This Saturday, 14 November 2020 Sikhs and Hindus around the world will light their homes and Temples with hundreds of candles in celebrations of Bandi Chhor Divas and Diwali.



Bandi Chor Divas (Day of Liberation), marks the day on which the sixth Sikh Guru, Guru Hargobind Singh Ji, was released from wrongful imprisonment and returned to the community. Bandi Chor Divas is celebrated with great joy as it was a time when “right” prevailed over “wrong”.

According to tradition, Guru Hargobind Singh Ji was offered release from prison, but only agreed on the condition that 52 other unjustly detained prisoners would also be released. These prisoners were being held without trial or any other legal process. Emperor Jahangir offered release on terms, that those who clung to the Guru’s coat would be set free, intending to limit the number of prisoners who could be released. However, in a masterstroke, Guru Hargobind Singh Ji had a coat made with 52 tassels attached to it so that all of the princes could leave prison with him.




The festival of lights? Diwali is celebrated by Hindus to honour the Lord Rama-chandra. It is believed that on this day Rama returned to his people after 14 years of exile during which he fought and won a battle against the demons and the demon king, Ravana. People lit their houses to celebrate his victory over evil (light over darkness).

The reasons Sikh and Hindus celebrate Bandi Chhor Divas and Diwali on the same day is because Guru Hargobind Singh Ji arrived on Diwali at the Harmandir Sahib in Amritsar, India (also known as the “Golden Temple”) which was lit with hundreds of lamps and he was received in the same way as the Lord Rama and the day came to be known as the “Bandi Chhor Divas” (the day of freedom).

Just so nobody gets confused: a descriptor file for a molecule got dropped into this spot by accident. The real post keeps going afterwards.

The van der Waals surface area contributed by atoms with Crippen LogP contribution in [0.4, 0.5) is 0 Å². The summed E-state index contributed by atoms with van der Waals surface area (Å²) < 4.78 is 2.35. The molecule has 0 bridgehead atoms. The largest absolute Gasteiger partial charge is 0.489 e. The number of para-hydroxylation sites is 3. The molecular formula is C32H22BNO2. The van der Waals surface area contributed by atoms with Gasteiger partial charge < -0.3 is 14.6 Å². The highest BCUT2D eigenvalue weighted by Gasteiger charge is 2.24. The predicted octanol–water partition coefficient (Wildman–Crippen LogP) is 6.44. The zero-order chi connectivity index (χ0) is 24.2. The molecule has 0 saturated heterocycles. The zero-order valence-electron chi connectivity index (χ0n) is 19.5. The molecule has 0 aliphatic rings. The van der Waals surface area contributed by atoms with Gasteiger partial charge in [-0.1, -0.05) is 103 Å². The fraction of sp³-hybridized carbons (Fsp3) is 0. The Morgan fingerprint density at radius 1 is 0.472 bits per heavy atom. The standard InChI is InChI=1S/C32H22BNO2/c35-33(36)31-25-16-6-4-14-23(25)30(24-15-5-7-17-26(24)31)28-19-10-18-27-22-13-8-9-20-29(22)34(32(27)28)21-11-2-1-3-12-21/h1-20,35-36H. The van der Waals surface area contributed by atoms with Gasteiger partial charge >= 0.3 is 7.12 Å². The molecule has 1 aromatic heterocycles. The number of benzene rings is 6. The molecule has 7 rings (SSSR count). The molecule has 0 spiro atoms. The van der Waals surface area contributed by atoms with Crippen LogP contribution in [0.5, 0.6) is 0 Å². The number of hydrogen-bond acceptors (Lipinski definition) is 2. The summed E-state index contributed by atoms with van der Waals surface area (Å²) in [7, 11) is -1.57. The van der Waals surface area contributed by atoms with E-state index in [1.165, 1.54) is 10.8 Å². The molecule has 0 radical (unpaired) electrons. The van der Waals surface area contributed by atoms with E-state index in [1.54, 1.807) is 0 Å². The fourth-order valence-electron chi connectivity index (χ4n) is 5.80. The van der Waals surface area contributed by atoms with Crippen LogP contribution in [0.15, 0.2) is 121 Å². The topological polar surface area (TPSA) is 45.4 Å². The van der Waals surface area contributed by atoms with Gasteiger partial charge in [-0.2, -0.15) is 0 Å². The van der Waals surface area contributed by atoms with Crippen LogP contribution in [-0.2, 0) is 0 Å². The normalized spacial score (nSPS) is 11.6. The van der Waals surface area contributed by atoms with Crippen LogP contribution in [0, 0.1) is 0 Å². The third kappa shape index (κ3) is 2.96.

We’ve created a handy explainer about the differences, the history and what both festivals are about, along with who Sikhs are, and how they contribute to Australian society

Links in the PDF:

Economic Impact of Sikhs ReportDownload


The marriage hadn’t provided her with real love or something else she had always wanted

CHAPTER ONE Betsy had had quite enough of pleasing other people, especially her ex-husband. He had left her for another woman, which was bad enough. Betsy thought he showed a poverty of original thinking when it turned out to be his secretary. In any case, she was very glad her father gave her a sizeable amount of ‘blue chip’ stock before he died. At least that provided her with a substantial income, even if it didn’t warm her bed. Even before she had ever met her husband, she had looked forward to the day when she would be the proud mother of a pretty little girl. Instead he had left her with a twelve year old boy to raise by herself. But that was about to change.


Of course he had no idea what was in store for him

Men always wanted a son when they got married to perpetuate themselves into the future even after the father died. A boy that would grow up to be like his father?! Not while she was alive! Betsy was about to take steps to insure it would never happen! And since her son was just starting his 1953 summer vacation, it was the ideal time to begin changing her little boy into something that would both fulfill her desire to have a little girl, and serve as the supreme thwarting of her ex-husband’s wish: her little boy was about to become a sissy! What else would you call a boy that acted and dressed like a nice little girl? But she was determined that he would be wearing a dress and learning to act like a nice little girl before the day was over!

His name was the same as his father’s. Edward. That would be the first thing she’d change. And it certainly wouldn’t become Edweena, Edwina or Edna. She e as hers, Elizabeth. But where her nickname was Betsy, she would call her little boy ‘Beth’ from now on. Besides, he wouldn’t be a boy much longer; at least, not your usual type of boy.

At ten a.m., Eddie came in the back door looking for his usual pre-lunch snack. “Hi Mom,” he sang out from the kitchen.